Published by the Students of Johns Hopkins since 1896
October 28, 2021

Why we must pay attention to what’s happening in Kashmir

By ZUBIA HASAN | October 3, 2019

CC BY-SA 3.0 Hasan refuses to ignore the events in Kashmir, and questions why so many seem to do so.

Today I am disillusioned. Today I am heartbroken. Today I look back at history and I know why we allowed atrocious crimes of genocide and ethnic cleansing to take place.

Here’s why: Let’s talk about Kashmir. Unfortunately, Kashmir cannot really be mentioned in its own right when people only know about it through the long standing conflict between Pakistan and India over its occupation. The battle for Kashmir has made Kashmir a pawn in a political game — and Kashmiris are embroiled in a battle of Indian or Pakistani self-identification without any avenue for self-determination. I will not go into the history of Kashmir, because it’s beyond the scope of this article and beyond the scope of my own understanding on the issue. I will also not go into the history of Indian or Pakistani hostility towards each other on the front line battle for Kashmir.

As far as I am concerned, right now that no longer matters if we are to move forward in viewing Kashmiris as people rather than as spewed evidence of Pakistan versus Indian cruelty in the area. If I sat to enumerate and recount past mistakes, Kashmir would be lost in the equation for “who was more cruel.”

So what I really want to talk about today is Article 370. For those who do not know, here is some background on Article 370 — in a nutshell, Article 370 in the Indian Constitution gave special status to the people of Jammu and Kashmir in India. This special status included giving it internalized control of the region, its own flag and a separate constitution. This was included in the constitution in 1954 when the Raja of Kashmir joined India after threat of siege from Pakistani forces. This article was instrumental in shaping Kashmiri identity and Kashmiri land — it allowed them in the words of a Kashmiri Indian, “a nation to call their own.” And that makes sense — whether pro India or pro Pakistan, Kashmiris above and beyond constitute an ethnicity and a culture that they want to preserve.

Recently, on August 5, this Article 370 was abolished from the Indian Constitution, thus removing the special status of Jammu and Kashmir and bringing it under central control of the government of India. I don’t know how to convey what this means symbolically for Kashmiris — losing their homeland, losing themselves and fearing modern day colonization as an influx of Indians are now allowed to buy and keep property in Kashmir (previously they weren’t). Indian Prime Minister Narendra Modi said he made this decision to better the law and order situation in Kashmir and to bring it under pluralistic Indian identity.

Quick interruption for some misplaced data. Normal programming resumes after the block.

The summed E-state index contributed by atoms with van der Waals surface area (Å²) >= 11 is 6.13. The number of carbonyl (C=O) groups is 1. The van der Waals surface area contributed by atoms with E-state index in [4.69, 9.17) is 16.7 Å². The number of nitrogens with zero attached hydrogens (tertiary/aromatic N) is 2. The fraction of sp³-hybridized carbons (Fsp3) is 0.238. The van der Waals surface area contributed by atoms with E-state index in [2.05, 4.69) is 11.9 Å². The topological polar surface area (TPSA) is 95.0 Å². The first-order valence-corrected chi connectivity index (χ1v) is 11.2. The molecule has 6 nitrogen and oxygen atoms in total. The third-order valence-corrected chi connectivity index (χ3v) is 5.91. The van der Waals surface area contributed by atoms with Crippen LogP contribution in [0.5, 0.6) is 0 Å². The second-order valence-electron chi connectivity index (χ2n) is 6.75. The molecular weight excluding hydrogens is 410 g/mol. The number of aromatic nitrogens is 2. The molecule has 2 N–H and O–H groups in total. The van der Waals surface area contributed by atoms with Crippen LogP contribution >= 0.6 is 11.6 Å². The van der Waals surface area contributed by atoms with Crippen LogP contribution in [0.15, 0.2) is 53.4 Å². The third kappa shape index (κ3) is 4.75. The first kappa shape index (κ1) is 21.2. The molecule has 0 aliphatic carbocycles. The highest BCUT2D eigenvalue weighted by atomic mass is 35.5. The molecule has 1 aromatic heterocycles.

To say that this is glossing over the reality of what is happening in Kashmir would be an understatement. For the past 55 days, Kashmir has been on complete lockdown. No phone calls in, no phone calls out. Cut off from the internet and from social media. A curfew has been imposed and people are locked up like animals in their homes. Thirteen thousand boys have gone missing without explanation. 

Kashmir seems like a ghost city, uninhabited, devoid of life. Kashmir is now one of the most militarized regions in the world, with 900,000 troops deployed in a place of eight million Kashmiris. The use of pellet guns on civilians for protesting has resulted in blinded boys — young boys, not nearly old enough to finish high school, but old enough to face genocide. It’s been 55 days and Kashmiris have not attended their schools or universities. Education has stopped, socializing has stopped, protesting has stopped. Rights have stopped.

My friend’s family lives in the curfewed area of Jammu and Kashmir. Their dad told them that he had not been able to contact his mother for 55 days. They mourn but they don’t know — because they don’t know who to mourn — whose body to pray for.

I did not believe this could happen in the 21st century. I did not believe that after the creation of a body like the United Nations this could happen. They literally exist to intervene in situations like this and are doing nothing. I cannot believe that in front of our eyes, millions of people are under siege. I cannot believe that we have not learned from past crimes — from the Nuremberg trials, from the Tokyo trials, from the many times humans were violated in front of the eyes of the world and the world stayed silent.

I want to question this silence. I want to know why Kashmir is not brought up in every conversation. I want to know why ESPECIALLY brown people are not talking about it, thinking about it, rallying for it. Where are our protests? Where are our strikes? Are we so far removed in the West that Kashmiris are not worthy of the same attention we gave a cathedral in Paris? Where are the prayers? Where are the moments of silences?

Where is our response? Why are we silent?

At times like this I look back at history and ask myself, how could we let this happen? I answer: This is how. This is how.

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